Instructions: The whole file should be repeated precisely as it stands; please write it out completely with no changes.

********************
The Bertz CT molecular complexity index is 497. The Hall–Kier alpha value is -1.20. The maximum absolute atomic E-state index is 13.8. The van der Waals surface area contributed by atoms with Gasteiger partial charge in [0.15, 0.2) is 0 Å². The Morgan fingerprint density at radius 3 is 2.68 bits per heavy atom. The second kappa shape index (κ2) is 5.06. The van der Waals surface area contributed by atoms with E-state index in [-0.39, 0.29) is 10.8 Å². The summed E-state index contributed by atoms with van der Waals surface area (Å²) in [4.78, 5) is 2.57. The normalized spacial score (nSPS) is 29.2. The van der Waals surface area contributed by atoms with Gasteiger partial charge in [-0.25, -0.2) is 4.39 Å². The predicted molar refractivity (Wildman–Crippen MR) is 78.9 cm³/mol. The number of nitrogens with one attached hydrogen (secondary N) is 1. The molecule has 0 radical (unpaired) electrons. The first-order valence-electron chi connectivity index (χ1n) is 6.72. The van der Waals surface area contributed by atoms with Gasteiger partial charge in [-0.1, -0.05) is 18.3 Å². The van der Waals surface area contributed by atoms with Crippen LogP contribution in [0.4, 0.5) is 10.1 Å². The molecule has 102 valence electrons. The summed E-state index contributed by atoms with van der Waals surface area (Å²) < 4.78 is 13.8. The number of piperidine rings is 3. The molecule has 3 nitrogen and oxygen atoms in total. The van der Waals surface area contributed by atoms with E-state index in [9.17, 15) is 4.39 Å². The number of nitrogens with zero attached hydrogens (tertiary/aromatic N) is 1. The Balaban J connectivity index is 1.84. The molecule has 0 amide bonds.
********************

The Bertz CT molecular complexity index is 497. The Hall–Kier alpha value is -1.20. The maximum absolute atomic E-state index is 13.8. The van der Waals surface area contributed by atoms with Gasteiger partial charge in [0.15, 0.2) is 0 Å². The Morgan fingerprint density at radius 3 is 2.68 bits per heavy atom. The second kappa shape index (κ2) is 5.06. The van der Waals surface area contributed by atoms with E-state index in [-0.39, 0.29) is 10.8 Å². The summed E-state index contributed by atoms with van der Waals surface area (Å²) in [4.78, 5) is 2.57. The normalized spacial score (nSPS) is 29.2. The van der Waals surface area contributed by atoms with Gasteiger partial charge in [-0.25, -0.2) is 4.39 Å². The predicted molar refractivity (Wildman–Crippen MR) is 78.9 cm³/mol. The number of nitrogens with one attached hydrogen (secondary N) is 1. The molecule has 0 radical (unpaired) electrons. The first-order valence-electron chi connectivity index (χ1n) is 6.72. The van der Waals surface area contributed by atoms with Gasteiger partial charge in [-0.1, -0.05) is 18.3 Å². The van der Waals surface area contributed by atoms with Crippen LogP contribution in [0.4, 0.5) is 10.1 Å². The molecule has 102 valence electrons. The summed E-state index contributed by atoms with van der Waals surface area (Å²) < 4.78 is 13.8. The number of piperidine rings is 3. The molecule has 3 nitrogen and oxygen atoms in total. The van der Waals surface area contributed by atoms with E-state index in [9.17, 15) is 4.39 Å². The number of nitrogens with zero attached hydrogens (tertiary/aromatic N) is 1. The Balaban J connectivity index is 1.84. The molecule has 0 amide bonds.